The quadrennial search for a white knight

The quadrennial search for a white knight
© Stefani Reynolds

It’s almost a quadrennial exercise. Unhappy with the presidential candidates, the political class starts chattering about finding a white knight — or maybe even an independent candidacy.

This season it's the Democrats.

Some politicians and donors are worried that former Vice President Joe BidenJoe BidenDonald Trump Jr. to self-publish book 'Liberal Privilege' before GOP convention Tom Price: Here's how we can obtain more affordable care The Memo: Democrats feel rising tide in Florida MORE is spent and that Sen. Elizabeth WarrenElizabeth WarrenTrump defends Roger Stone move: He was target of 'Witch Hunt' Democrats blast Trump for commuting Roger Stone: 'The most corrupt president in history' Pharma pricing is a problem, but antitrust isn't the (only) solution MORE (D-Mass.) is un-electable.


A sequel is: If it's Warren v Trump next fall, it's a recipe for a feasible independent or third-party candidacy.

Considering the rules — and reality — this is wishful thinking. I put the probability of a Democratic nominee coming from the current field at about 95 percent, of the next president being the Democratic or Republican nominee at 99 percent.

The Democrats eliminated winner-take-all primaries, which theoretically makes a longer struggle— and conceivably a deadlocked convention — more possible. But there is a threshold that requires 15 percent of the vote anywhere to get delegates.

Political sense — and history — suggests that only three, with a stretch maybe four, candidates will be viable after the initial Iowa and New Hampshire contests in early February.

A “respectable fifth” in Iowa is an oxymoron. Plans to score big with the heavy African-American vote in South Carolina — or to roll up a bunch of delegates in the huge and diverse California primary — requires first doing well with the predominately white Iowa and New Hampshire electorates.

Ultimately, a brokered convention — the dream of all those searching for the dream candidate — depends on a multi-field race contesting through all the primaries. That is highly unlikely.


A late-starting candidate would be at considerable disadvantage. On March 3, there are 16 contests, including the huge California and Texas primaries with almost 30 percent of the delegates selected.

Moreover, in a stupid bow to the Bernie SandersBernie SandersBiden wins Louisiana primary Oh, Canada: Should the US emulate Canada's National Health Service? Trump glosses over virus surge during Florida trip MORE forces, the Democratic National Committee eviscerated the role of so-called “super delegates,” about 15 percent of the total. These are members of Congress, Governors, top party officials. They won't be permitted to vote at the convention until a nominee is decided.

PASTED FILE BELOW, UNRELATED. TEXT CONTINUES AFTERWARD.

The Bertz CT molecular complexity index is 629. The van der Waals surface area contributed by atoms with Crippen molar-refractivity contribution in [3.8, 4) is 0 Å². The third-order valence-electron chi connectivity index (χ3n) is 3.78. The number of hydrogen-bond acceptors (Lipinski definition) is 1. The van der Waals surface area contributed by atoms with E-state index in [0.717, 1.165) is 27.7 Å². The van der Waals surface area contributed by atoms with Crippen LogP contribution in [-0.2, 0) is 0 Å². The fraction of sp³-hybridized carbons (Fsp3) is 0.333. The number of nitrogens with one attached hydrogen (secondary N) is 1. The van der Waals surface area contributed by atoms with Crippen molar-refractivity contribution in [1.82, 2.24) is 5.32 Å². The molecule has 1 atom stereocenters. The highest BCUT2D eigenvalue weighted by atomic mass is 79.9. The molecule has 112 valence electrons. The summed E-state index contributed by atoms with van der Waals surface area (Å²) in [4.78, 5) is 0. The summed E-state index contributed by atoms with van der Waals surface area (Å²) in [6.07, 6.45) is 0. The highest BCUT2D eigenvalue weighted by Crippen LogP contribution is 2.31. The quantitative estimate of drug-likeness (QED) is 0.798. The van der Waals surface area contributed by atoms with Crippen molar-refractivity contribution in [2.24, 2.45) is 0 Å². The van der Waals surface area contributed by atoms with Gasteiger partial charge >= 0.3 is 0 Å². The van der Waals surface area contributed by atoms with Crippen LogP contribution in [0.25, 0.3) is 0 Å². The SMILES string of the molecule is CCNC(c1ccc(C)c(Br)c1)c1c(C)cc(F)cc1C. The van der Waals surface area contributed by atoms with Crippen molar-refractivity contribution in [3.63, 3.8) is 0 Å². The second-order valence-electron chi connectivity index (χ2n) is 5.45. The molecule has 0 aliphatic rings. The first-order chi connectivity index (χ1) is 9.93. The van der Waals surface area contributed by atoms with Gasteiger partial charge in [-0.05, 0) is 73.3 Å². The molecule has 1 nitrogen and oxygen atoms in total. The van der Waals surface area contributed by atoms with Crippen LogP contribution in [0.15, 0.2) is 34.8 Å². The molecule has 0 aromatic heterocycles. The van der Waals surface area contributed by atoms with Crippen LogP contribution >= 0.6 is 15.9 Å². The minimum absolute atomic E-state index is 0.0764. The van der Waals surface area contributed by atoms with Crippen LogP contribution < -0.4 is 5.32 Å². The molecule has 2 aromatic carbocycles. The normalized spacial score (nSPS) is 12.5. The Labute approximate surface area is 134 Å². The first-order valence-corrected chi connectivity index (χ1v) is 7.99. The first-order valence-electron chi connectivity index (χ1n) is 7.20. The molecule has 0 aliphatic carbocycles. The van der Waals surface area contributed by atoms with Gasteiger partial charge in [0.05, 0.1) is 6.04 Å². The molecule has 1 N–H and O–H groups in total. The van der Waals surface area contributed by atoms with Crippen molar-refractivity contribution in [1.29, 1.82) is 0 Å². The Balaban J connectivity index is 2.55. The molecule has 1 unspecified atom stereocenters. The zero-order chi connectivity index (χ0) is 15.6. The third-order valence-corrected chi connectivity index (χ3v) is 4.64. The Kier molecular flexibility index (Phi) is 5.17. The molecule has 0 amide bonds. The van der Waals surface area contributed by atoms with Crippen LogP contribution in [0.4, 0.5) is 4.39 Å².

The left wing charged these are establishment figures who thwart the preferences of grass roots voters. That's nonsense. In 2008, the establishment figure was Hillary ClintonHillary Diane Rodham ClintonBiden wins Louisiana primary Mueller pens WaPo op-ed: Roger Stone 'remains a convicted felon, and rightly so' The Memo: Democrats feel rising tide in Florida MORE, but these elected politicians started moving to Barack ObamaBarack Hussein ObamaHow Trump can get his mojo back Trump confirms 2018 US cyberattack on Russian troll farm Democrats see convention as chance to underscore COVID-19 message MORE when they saw he was the more appealing and electable candidate.

These are the people a president has to govern with. Their role in the nominating process instead should have been enhanced. But the effect of this change makes a brokered convention even less likely.

Even then… who would be the savior?

Hillary Clinton and John KerryJohn Forbes KerryOVERNIGHT ENERGY: Sanders-Biden climate task force calls for carbon-free power by 2035 | Park Police did not record radio transmissions during June 1 sweep of White House protesters | Court upholds protections for Yellowstone grizzly bears Biden-Sanders 'unity task force' rolls out platform recommendations Sanders-Biden climate task force calls for carbon-free power by 2035 MORE are making known their interest. The concern — or complaint — would be that the front-runners are too old when there's a need for a new generation of leaders. Turning to septuagenarians who lost two presidential elections, isn't the answer.